Yiddish is spoken as a daily language in some parts of America, mostly in New York City, and in some parts of Eastern EuropeandSouth America,as well as in Israel. It is slightly higher than standard German, with a large admixture of words of Hebrew, Slavic, or unknown origin. German speakers can understand a large part of it.
Yiddish is written with the same alphabet as Hebrew, and is written from right to left.
The Hebrew alphabet consists entirely of consonants, though some are used as vowels in Yiddish. Hebrew words in which these are consonants are spelled with them as consonants in Yiddish. A few of the vowel points are used in Yiddish to distinguish e.g. a and o.
Yiddish and Ashkenazi Hebrew have some differences from Sephardi and Israeli Hebrew: some a became o (German as well as Hebrew words, e.g. vos "what", olom "world, age"), and th became t in Sephardi, but s in Ashkenazi (beys "house").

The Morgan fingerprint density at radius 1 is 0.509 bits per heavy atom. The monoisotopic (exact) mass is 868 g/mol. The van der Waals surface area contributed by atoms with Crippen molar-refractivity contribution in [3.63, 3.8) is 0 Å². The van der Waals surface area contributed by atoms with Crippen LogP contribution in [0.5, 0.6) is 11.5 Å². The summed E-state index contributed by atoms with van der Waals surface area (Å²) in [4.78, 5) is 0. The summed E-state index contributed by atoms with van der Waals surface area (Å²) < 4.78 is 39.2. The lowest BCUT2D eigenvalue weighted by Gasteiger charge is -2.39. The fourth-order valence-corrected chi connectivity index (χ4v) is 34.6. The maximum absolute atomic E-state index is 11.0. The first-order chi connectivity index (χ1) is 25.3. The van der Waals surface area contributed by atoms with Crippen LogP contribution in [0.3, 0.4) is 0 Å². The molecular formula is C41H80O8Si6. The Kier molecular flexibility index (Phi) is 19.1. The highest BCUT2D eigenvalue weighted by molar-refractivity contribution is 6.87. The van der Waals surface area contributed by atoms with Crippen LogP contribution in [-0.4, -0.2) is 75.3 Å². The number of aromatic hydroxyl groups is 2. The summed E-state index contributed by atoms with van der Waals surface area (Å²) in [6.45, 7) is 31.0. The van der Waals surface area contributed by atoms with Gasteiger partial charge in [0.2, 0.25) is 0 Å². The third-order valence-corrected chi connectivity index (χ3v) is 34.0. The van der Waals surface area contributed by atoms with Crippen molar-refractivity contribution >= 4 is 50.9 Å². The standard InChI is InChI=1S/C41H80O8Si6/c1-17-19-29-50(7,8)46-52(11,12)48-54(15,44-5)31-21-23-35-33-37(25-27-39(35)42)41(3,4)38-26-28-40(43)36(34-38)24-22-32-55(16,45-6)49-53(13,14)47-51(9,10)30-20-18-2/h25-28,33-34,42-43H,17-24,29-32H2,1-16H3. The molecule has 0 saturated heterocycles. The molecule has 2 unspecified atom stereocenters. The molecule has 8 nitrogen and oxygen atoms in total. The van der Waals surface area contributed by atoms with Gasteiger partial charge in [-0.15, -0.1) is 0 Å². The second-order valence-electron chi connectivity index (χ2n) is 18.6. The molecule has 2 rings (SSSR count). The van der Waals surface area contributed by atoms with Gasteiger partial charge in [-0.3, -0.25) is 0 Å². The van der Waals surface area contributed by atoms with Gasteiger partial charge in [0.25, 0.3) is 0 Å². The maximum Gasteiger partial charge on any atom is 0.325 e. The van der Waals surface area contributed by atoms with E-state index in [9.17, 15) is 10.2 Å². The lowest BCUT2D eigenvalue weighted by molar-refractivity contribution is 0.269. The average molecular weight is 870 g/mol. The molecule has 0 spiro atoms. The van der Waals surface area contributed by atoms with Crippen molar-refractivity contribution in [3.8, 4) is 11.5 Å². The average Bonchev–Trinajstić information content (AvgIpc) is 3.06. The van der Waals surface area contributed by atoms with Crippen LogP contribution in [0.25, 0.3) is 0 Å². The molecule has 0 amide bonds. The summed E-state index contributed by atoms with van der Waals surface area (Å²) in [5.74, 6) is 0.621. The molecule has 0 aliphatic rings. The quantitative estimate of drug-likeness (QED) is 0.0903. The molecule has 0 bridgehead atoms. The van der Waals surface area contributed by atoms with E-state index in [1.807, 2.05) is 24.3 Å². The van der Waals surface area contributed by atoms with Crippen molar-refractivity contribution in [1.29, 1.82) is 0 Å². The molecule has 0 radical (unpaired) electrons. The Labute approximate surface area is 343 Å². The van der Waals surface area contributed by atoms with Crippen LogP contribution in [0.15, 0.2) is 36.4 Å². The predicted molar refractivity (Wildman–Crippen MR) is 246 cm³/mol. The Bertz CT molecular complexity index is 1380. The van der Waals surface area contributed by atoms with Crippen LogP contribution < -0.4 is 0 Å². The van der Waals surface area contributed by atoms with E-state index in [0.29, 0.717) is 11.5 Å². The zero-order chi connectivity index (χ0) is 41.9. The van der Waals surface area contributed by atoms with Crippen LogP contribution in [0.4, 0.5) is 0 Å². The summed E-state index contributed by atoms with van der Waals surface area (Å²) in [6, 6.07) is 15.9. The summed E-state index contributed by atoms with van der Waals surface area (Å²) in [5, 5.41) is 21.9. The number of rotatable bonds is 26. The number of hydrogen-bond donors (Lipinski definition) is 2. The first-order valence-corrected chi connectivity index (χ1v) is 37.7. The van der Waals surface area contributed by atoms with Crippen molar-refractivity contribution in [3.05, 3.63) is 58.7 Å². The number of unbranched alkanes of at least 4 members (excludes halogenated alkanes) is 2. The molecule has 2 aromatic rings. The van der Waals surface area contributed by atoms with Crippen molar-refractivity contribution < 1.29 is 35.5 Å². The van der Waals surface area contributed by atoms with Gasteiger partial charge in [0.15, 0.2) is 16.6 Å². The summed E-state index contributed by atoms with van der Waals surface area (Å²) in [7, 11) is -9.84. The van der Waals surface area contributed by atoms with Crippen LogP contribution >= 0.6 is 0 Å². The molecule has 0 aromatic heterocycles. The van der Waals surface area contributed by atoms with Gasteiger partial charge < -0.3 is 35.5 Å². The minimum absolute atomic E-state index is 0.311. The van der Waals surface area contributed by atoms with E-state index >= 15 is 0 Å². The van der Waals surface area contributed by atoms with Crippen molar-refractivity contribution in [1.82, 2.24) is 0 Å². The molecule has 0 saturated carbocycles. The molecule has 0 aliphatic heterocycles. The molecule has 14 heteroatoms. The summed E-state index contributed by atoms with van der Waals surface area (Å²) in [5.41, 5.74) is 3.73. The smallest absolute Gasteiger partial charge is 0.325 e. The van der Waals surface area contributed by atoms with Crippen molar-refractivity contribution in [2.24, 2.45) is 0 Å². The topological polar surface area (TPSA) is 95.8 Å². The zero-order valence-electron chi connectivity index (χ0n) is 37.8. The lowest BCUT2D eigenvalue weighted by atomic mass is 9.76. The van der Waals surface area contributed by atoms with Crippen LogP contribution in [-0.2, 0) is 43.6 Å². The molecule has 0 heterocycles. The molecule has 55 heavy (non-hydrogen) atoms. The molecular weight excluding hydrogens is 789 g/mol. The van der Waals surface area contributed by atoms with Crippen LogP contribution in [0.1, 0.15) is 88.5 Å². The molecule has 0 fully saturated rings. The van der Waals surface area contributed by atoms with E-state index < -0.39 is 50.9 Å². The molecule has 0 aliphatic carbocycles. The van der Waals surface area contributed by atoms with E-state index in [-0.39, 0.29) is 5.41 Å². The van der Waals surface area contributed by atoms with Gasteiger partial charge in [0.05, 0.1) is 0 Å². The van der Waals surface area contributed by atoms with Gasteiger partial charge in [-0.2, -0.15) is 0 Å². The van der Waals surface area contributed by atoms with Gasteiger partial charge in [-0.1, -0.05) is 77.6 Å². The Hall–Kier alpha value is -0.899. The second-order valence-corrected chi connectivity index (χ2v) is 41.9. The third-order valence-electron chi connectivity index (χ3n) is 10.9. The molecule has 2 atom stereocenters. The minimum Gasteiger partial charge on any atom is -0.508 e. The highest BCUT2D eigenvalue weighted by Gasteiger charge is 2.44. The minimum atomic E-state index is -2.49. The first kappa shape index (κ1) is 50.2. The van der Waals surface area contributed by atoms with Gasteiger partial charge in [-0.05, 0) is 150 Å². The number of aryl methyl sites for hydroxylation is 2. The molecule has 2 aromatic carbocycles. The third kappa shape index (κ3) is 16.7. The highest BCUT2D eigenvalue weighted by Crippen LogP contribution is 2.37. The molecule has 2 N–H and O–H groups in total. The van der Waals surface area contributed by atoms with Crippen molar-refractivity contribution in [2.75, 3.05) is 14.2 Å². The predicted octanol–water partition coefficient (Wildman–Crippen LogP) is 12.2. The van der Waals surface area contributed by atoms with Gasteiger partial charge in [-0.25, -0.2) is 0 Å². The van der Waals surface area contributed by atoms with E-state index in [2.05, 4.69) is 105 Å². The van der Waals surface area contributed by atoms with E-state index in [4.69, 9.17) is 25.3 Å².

In contrast to Hebrew which indicates the stop allophone of בגדכפת with a dot, Yiddish indicates the fricative allophone with a horizontal line.
Five letters (מנצפכ) have a different form at the end of a word (םןץףך, respectively). These are named by adding סופית (sow-FEET) "final" to the name of the letter, e.g. נון סופית.
father, sort, or silent
like bear or maven
like harp; silent at the end of a word, unless it has a dot in it